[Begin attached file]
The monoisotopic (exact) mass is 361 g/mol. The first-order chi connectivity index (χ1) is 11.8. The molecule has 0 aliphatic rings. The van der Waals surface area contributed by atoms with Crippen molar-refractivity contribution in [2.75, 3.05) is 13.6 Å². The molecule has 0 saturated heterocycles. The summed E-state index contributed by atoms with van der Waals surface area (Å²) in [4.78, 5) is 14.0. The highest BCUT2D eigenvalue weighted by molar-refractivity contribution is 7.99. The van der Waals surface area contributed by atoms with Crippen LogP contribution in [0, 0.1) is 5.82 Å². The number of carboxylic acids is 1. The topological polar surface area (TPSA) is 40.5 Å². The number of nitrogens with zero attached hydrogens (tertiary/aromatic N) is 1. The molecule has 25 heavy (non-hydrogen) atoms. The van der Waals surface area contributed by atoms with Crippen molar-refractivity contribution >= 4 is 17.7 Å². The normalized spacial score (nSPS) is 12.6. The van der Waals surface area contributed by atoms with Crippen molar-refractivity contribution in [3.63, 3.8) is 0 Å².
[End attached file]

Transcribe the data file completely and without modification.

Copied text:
The monoisotopic (exact) mass is 361 g/mol. The first-order chi connectivity index (χ1) is 11.8. The molecule has 0 aliphatic rings. The van der Waals surface area contributed by atoms with Crippen molar-refractivity contribution in [2.75, 3.05) is 13.6 Å². The molecule has 0 saturated heterocycles. The summed E-state index contributed by atoms with van der Waals surface area (Å²) in [4.78, 5) is 14.0. The highest BCUT2D eigenvalue weighted by molar-refractivity contribution is 7.99. The van der Waals surface area contributed by atoms with Crippen LogP contribution in [0, 0.1) is 5.82 Å². The number of carboxylic acids is 1. The topological polar surface area (TPSA) is 40.5 Å². The number of nitrogens with zero attached hydrogens (tertiary/aromatic N) is 1. The molecule has 25 heavy (non-hydrogen) atoms. The van der Waals surface area contributed by atoms with Crippen molar-refractivity contribution >= 4 is 17.7 Å². The normalized spacial score (nSPS) is 12.6. The van der Waals surface area contributed by atoms with Crippen molar-refractivity contribution in [3.63, 3.8) is 0 Å².